Mac DeMarco isn't the stoner and slacker you think he is - Reverb

Mac DeMarco isn’t the stoner and slacker you think he is

Mac DeMarco performs at Colorado's Gothic Theatre on July 14 with Denver's Homebody. Photo courtesy of Captured Tracks.

Mac DeMarco performs at Colorado’s Gothic Theatre on July 14 with Denver’s Homebody. Photo courtesy of Captured Tracks.

Mac DeMarco has an ear for jazz. When decompressing from tour he sits around and smokes cigarettes or goes to his favorite laundromat/pinball arcade to play the Addams Family machine. He doesn’t smoke weed.

It’s hardly the character that fans of the emerging Canadian singer-songwriter would be familiar with. He’s made a name for himself with smirking guitar lines, sarcastic tunings, and live shows that could end with DeMarco hanging from scaffolding or fans tearing down the venue. He’s known as a slacker, a stoner.

The truth is, according to the artist himself, at least, that a lot of Mac DeMarco fans have a lot of misconceptions about Mac DeMarco. And the biggest joke from music’s new favorite prankster is that he’s perfectly fine with it.

“I get in a situation every night where I get 50 kids that are like, ‘yo Mac come roast this joint with us in the alley’ and I just have to be like, ‘I’m sorry I don’t really smoke weed,’ ” DeMarco said. “The funny thing is for some reason the way that I’ve presented myself people assume that I’m the weed man.”

The biggest misconception of them all, he said, is that Pitchfork, Village Voice, Spin, The Guardian, etc. have him classified as a slacker.

“I guess I kind of understand the sentiment behind that, but we tour 90 percent of the year. We haven’t been slacking off too much,” DeMarco said. “It must be the length of my hair, the dirtiness of my hair, how my guitars sound.”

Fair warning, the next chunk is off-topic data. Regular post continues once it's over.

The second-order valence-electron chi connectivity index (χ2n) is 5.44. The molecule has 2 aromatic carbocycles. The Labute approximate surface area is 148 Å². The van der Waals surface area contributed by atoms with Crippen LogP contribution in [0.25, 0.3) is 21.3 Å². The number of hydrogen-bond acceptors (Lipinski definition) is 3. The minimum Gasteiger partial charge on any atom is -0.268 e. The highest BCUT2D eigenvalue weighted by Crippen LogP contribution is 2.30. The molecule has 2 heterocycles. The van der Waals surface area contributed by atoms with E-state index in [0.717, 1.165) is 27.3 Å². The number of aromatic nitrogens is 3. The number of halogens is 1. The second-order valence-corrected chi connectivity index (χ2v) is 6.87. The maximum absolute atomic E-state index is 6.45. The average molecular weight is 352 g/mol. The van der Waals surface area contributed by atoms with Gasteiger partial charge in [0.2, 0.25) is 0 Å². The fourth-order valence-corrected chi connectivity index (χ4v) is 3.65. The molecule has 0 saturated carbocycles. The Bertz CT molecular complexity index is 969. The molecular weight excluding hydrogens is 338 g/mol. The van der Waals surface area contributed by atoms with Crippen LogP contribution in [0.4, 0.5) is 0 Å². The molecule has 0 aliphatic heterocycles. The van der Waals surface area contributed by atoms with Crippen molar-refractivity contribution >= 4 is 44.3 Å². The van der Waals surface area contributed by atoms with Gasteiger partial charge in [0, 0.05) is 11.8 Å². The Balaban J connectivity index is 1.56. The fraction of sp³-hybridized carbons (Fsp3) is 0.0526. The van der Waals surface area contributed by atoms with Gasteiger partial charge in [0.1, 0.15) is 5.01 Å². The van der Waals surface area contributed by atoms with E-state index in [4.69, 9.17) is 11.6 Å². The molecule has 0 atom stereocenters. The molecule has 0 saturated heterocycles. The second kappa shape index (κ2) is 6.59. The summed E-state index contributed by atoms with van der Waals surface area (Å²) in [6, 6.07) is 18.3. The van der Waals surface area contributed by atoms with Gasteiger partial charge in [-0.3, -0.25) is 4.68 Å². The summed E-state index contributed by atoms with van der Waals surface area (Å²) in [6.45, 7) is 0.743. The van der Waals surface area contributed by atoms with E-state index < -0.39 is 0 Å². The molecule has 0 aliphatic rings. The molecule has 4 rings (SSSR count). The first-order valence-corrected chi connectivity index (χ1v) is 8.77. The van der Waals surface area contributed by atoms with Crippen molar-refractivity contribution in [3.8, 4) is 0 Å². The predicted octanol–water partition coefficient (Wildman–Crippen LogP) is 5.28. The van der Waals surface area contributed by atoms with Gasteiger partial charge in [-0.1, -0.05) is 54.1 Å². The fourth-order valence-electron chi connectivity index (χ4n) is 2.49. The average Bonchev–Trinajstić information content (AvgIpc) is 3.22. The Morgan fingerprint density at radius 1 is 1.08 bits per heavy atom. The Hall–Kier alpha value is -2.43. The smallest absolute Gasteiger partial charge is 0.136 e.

But these misconceptions — as true or false as they may be — are working in his favor. When DeMarco plays in Colorado for the first time on July 14, he’ll take the stage at the Gothic Theatre instead of the originally scheduled Bluebird Theater. The show — with Calvin Love and Denver’s Homebody — was moved to the larger venue because of demand.

If it’s possible to get to the bottom of who DeMarco is, the answer can surely be found on “Salad Days,” his acclaimed new album, which was released earlier this year.

Swimming in brightness and filled with casual bits of advice such as “treat her better boy” and “leave it all behind you,” DeMarco is content and mature as both a musician and lyricist.

Listening to the album, one wouldn’t really expect DeMarco to have a class clown stage persona that turns his live shows into scenes like he saw in Brighton, U.K., this year.

“The kids like ripped the stage apart and they were jumping off the speakers and it was complete chaos, and the venue was like, ‘what is going on?” DeMarco said. “It was a nice theater and they listened to my music and thought this was going to be a pretty mellow show.”

There’s a disconnect here between what audiences perceive as DeMarco — his on-stage antics sometimes end in the musician taking off his clothes — and the music he records.

On tour last year, DeMarco and his band would close his set by combining the original tune “She’s Really All I Need” with Dave Brubeck’s “Take Five.” The idea to cover the jazz classic came about when DeMarco and his band were traveling through France and heard the news of the legendary pianist and composer dying.

DeMarco would call himself a jazz appreciator, not an expert, but nonetheless, the idea of him having an appreciation for the genre would likely confuse his fans, he said.

“We’ve got a lot of young fans and most of the stuff we reference I feel like these kids are so enthralled by it because they have no idea what we’re referencing,” DeMarco said.

These days, he covers Neil Young and Coldplay — the former because DeMarco is a huge fan, and the latter because, “it really shows people’s true colors.”

“Everybody loves Coldplay, you can’t hide in that situation,” he said.

Covering Coldplay and Brubeck, making fart jokes, chain smoking and drunkenly disrobing all whilst playing smooth and warm rock, you can call it artistic misconception. And while his music grows more mature, he says he doesn’t want people to take him seriously just yet.

“If I can keep this balance between a sincere songwriter and writing these songs that are important to me,” DeMarco said. “That creates a certain vibe around the recorded music. Then, confusing people by being this strange performer, it keeps people interested for a little bit longer.”

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